How to Negotiate for Higher Pay

You’re finally done with the company’s interview and examination process. You know they are interested in you, and you have the credentials for the job. When they offer you the position, there’s only one problem: your salary is lower than you expected. But you can’t let this opportunity pass, right? One solution is to negotiate for higher pay.

  • The first thing you should do is research the company’s profile. Learn about its average salaries for your job category. It might also help to know the minimum average for similar companies. Maybe your company’s set salaries for employees are just average, and it would be futile to negotiate in the end. This will also serve as your back-up information. You don’t want it to appear as though your primary concern is a high salary rather than your interest in working for the company. The last thing you need is to make a bad impression.

  • On the company information sheet where you are asked to fill in your expected salary, try to leave it blank. There are two reasons for this approach. First, you want to make an impression that it is the job you are really interested in. Second, you might risk not being offered much higher pay than what you listed. For example, if you listed a desired salary of $3000 a month but the company is willing to pay $5000, the company will settle for the cheaper expectation.
  • Remember your value. This is very important in applying for any job. Having the best credentials and experience will certainly give you a leg up on the competition. Being in demand and pursued by competing companies can also give you a head start. Remember that most companies want to hire the best, and if they can get the best of the best they won’t risk losing you just because of a salary issue. However, be careful not to appear overbearing and confident.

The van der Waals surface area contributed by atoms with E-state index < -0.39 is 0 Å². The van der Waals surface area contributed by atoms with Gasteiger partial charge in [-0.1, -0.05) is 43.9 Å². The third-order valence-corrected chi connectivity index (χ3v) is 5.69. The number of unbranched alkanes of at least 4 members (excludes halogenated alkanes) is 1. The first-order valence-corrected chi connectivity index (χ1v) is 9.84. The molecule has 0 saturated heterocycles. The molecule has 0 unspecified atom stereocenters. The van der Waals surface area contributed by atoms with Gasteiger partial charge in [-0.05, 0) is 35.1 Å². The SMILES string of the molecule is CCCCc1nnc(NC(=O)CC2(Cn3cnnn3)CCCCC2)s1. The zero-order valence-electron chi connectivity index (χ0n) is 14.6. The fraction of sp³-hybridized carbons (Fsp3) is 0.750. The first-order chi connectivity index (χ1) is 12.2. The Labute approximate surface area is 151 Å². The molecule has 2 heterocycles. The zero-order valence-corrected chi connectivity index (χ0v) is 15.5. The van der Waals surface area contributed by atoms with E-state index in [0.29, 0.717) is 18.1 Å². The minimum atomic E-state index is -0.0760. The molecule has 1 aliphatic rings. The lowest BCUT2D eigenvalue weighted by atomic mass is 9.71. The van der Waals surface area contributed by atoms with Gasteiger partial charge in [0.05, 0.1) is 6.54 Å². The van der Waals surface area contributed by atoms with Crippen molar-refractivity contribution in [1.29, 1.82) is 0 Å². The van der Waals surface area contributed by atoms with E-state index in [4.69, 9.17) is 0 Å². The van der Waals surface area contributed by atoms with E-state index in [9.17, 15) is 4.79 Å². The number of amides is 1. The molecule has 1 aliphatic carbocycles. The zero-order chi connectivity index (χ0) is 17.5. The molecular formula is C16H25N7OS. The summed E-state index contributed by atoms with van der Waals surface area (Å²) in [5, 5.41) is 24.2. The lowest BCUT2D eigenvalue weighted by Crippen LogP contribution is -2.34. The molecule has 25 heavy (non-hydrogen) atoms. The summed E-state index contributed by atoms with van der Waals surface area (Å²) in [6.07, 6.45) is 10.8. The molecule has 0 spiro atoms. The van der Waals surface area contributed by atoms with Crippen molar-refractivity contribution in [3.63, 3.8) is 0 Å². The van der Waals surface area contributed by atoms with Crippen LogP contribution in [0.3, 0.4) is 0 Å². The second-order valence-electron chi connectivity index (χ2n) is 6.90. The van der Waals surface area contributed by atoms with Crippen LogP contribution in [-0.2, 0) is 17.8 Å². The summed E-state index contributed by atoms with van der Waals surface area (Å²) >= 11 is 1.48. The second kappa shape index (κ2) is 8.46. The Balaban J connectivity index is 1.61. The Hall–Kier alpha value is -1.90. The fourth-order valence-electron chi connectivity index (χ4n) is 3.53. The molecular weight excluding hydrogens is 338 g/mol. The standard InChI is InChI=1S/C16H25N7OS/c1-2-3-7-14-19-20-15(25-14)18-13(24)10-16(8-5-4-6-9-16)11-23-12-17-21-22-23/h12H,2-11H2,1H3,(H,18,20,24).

• Let the company discuss the salary. Avoid bringing up the issue, as you want to make an impression that you are there because you want to be part of the company and contribute effectively—and in return be paid reasonably. Make sure you listen to what they have to say.
  • Be reasonable and flexible. Maybe the company can offer you only the salary it initially put on the table, but it’s a very reputable and in demand company. If you decide to walk away from the offer, the company might hire someone who is as good as you but less demanding. If you do decide to take the job, consider the bonuses the company offers. You can also talk about potential increases over time.

Filed Under: Work & Careers


About the Author: Vanessa Page works a career counselor in one of the leading firms in Los Angeles. She is also a blogger and gives tips on how people can tackle their work and career issues. She has 8 years of experience in this field.

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